Tom Green County, where San Angelo is the county seat, was officially established in 1874. It was on a trail of the California Gold Rush and was part of the Bexar Land District in the Republic of Texas until 1846. The county was named after Confederate brigadier general Thomas Green.
The settlement history of this land dates back to before it was incorporated as a county. The German Emigration Company had land here but found that when they came to establish a colony it was blocked by Native Americans. Managers of the Butterfield Overland Mail Trail also lived in the area from 1858-1861. The Butterfield Overland Mail Trail was a stagecoach service that ran from Memphis, Tennessee and St. Louis, Missouri to San Francisco, California. The routes went through Native American territory, Texas, New Mexico, Arizona, Baja California, and California. The stagecoach service carried passengers and in March of 1857 began carrying mail to the Far West. Mail had previously been taken here by ship from the Gulf of Mexico to Panama, where it was then freighted to the Pacific and taken by ship to California. The RF Tankersley family made the future Tom Green country their permanent home in 1854. By 1874 there were five settlements in the area.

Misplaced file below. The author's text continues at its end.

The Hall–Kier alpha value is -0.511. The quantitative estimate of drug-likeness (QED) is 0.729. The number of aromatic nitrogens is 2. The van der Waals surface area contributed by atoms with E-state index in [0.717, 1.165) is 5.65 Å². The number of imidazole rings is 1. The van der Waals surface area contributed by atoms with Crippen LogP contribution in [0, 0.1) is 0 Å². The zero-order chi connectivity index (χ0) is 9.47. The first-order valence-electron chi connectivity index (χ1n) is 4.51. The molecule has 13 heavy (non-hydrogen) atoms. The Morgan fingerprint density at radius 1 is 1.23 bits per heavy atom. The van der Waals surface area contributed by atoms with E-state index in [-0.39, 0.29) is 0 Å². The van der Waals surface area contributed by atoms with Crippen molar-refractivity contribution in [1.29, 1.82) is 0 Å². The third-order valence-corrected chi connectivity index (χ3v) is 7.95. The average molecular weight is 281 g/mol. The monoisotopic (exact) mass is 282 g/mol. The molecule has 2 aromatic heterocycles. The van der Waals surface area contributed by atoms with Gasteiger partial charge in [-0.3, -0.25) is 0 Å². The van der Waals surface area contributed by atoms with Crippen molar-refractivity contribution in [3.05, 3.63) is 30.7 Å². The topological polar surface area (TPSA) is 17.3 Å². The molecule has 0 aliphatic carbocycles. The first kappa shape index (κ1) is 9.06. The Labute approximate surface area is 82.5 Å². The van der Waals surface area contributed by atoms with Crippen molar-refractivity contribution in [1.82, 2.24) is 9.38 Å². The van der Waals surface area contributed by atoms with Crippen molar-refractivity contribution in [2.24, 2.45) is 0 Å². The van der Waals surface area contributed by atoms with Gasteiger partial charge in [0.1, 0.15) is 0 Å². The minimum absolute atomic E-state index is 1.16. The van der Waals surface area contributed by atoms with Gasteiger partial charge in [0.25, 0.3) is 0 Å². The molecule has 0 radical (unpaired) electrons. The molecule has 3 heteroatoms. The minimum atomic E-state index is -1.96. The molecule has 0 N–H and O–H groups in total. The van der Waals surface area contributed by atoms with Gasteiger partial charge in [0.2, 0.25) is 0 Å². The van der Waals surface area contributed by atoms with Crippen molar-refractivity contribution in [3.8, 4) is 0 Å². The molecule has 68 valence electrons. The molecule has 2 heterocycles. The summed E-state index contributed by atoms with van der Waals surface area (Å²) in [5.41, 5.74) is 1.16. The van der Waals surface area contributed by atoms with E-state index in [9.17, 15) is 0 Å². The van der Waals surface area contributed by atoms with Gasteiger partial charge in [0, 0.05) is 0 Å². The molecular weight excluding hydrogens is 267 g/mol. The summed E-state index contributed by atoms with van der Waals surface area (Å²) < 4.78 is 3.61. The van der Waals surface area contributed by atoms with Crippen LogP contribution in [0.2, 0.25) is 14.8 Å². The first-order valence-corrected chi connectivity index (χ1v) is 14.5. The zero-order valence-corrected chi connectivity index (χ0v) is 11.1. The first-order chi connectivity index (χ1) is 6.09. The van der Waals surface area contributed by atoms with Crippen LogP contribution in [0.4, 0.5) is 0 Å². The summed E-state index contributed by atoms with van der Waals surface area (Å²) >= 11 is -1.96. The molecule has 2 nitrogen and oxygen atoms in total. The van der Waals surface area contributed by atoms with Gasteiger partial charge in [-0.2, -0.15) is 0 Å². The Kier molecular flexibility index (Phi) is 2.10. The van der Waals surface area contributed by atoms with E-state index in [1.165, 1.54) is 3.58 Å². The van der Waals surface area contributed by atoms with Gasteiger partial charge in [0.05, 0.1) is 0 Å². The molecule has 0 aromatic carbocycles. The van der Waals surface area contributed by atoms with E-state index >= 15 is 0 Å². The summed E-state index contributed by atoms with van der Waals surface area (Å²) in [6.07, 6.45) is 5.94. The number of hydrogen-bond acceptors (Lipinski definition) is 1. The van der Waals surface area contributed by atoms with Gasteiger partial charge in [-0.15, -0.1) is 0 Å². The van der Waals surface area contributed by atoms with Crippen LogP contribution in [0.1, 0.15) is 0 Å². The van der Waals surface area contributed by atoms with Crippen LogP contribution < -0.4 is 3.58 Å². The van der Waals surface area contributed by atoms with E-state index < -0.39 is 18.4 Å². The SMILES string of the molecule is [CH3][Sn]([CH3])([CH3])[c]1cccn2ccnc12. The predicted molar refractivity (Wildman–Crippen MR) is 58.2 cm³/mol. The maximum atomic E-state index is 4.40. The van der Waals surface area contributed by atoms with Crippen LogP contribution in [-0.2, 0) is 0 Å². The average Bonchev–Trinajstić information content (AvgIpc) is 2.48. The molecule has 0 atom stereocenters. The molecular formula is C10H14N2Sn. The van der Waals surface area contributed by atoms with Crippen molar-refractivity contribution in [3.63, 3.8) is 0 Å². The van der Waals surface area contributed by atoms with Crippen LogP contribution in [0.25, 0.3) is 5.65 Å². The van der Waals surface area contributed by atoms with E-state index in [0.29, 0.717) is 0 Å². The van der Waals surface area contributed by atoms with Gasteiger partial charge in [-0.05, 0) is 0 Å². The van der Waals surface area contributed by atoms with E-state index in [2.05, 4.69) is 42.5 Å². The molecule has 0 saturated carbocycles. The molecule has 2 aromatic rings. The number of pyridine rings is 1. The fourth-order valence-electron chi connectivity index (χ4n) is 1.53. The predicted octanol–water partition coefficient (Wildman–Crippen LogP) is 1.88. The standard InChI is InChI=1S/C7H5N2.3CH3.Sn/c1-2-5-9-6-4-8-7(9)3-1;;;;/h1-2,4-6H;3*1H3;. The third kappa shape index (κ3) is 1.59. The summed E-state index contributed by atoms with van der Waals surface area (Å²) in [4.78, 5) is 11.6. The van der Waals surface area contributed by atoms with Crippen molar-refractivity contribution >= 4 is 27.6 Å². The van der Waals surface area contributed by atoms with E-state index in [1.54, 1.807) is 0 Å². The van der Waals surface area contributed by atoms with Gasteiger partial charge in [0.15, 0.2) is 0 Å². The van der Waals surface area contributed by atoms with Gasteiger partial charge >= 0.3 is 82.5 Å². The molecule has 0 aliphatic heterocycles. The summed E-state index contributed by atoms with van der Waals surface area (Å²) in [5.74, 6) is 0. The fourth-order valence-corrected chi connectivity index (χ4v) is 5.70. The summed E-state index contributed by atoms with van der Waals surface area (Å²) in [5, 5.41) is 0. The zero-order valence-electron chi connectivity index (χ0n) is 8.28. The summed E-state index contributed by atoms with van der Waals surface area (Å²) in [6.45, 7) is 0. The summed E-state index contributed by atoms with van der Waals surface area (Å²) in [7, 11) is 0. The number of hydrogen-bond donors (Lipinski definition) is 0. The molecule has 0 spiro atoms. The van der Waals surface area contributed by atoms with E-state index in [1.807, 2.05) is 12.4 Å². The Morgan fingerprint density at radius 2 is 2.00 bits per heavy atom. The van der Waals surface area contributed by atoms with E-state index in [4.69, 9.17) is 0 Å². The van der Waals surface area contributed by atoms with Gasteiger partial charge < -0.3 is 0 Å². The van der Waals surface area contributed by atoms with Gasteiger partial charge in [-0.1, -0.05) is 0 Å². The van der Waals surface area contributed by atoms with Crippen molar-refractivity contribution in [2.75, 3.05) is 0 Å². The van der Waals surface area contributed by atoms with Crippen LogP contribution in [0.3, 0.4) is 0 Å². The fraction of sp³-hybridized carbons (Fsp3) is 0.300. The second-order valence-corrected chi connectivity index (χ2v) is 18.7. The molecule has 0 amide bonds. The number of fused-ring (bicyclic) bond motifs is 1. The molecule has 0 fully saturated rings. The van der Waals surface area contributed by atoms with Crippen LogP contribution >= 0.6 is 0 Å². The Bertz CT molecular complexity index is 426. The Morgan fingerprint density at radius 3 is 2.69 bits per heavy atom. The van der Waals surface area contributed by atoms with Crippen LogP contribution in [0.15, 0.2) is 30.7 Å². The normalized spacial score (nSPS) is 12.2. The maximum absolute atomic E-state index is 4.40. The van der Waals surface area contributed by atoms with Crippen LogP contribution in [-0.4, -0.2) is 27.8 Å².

San Angelo's origins date back to the establishment of the first irrigated farm in West Texas by Jake Marshall in 1868 on the South Concho River. During the same year, Bartholomew J. Dewitt bought land across the river and developed a community that first only consisted of a saloon and a few gambling establishments. It was named Santa Angela after either Mrs. Dewitt or her sister, who was the mother superior of the Ursuline Convent in San Antonio, where the Dewitts were from. The name was changed to San Angelo so that an application for a post office would be approved.